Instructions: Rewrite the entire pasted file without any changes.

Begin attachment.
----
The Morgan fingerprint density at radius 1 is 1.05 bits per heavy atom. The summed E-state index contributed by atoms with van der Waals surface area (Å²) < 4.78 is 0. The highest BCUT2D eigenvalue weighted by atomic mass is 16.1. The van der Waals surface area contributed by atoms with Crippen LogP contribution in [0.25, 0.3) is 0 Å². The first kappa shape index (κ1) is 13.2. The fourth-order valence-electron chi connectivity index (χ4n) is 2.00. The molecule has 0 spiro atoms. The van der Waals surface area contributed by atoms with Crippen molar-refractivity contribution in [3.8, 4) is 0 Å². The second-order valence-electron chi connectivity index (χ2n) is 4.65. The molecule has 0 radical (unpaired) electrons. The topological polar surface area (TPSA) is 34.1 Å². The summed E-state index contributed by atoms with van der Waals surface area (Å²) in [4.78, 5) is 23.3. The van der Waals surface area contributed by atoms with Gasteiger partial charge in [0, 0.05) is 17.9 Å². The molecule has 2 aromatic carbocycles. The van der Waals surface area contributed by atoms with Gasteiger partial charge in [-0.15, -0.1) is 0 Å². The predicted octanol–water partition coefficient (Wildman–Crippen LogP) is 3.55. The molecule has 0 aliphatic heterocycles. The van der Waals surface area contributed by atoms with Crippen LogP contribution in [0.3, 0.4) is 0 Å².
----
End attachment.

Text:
The Morgan fingerprint density at radius 1 is 1.05 bits per heavy atom. The summed E-state index contributed by atoms with van der Waals surface area (Å²) < 4.78 is 0. The highest BCUT2D eigenvalue weighted by atomic mass is 16.1. The van der Waals surface area contributed by atoms with Crippen LogP contribution in [0.25, 0.3) is 0 Å². The first kappa shape index (κ1) is 13.2. The fourth-order valence-electron chi connectivity index (χ4n) is 2.00. The molecule has 0 spiro atoms. The van der Waals surface area contributed by atoms with Crippen molar-refractivity contribution in [3.8, 4) is 0 Å². The second-order valence-electron chi connectivity index (χ2n) is 4.65. The molecule has 0 radical (unpaired) electrons. The topological polar surface area (TPSA) is 34.1 Å². The summed E-state index contributed by atoms with van der Waals surface area (Å²) in [4.78, 5) is 23.3. The van der Waals surface area contributed by atoms with Gasteiger partial charge in [0, 0.05) is 17.9 Å². The molecule has 2 aromatic carbocycles. The van der Waals surface area contributed by atoms with Gasteiger partial charge in [-0.15, -0.1) is 0 Å². The predicted octanol–water partition coefficient (Wildman–Crippen LogP) is 3.55. The molecule has 0 aliphatic heterocycles. The van der Waals surface area contributed by atoms with Crippen LogP contribution in [0.3, 0.4) is 0 Å².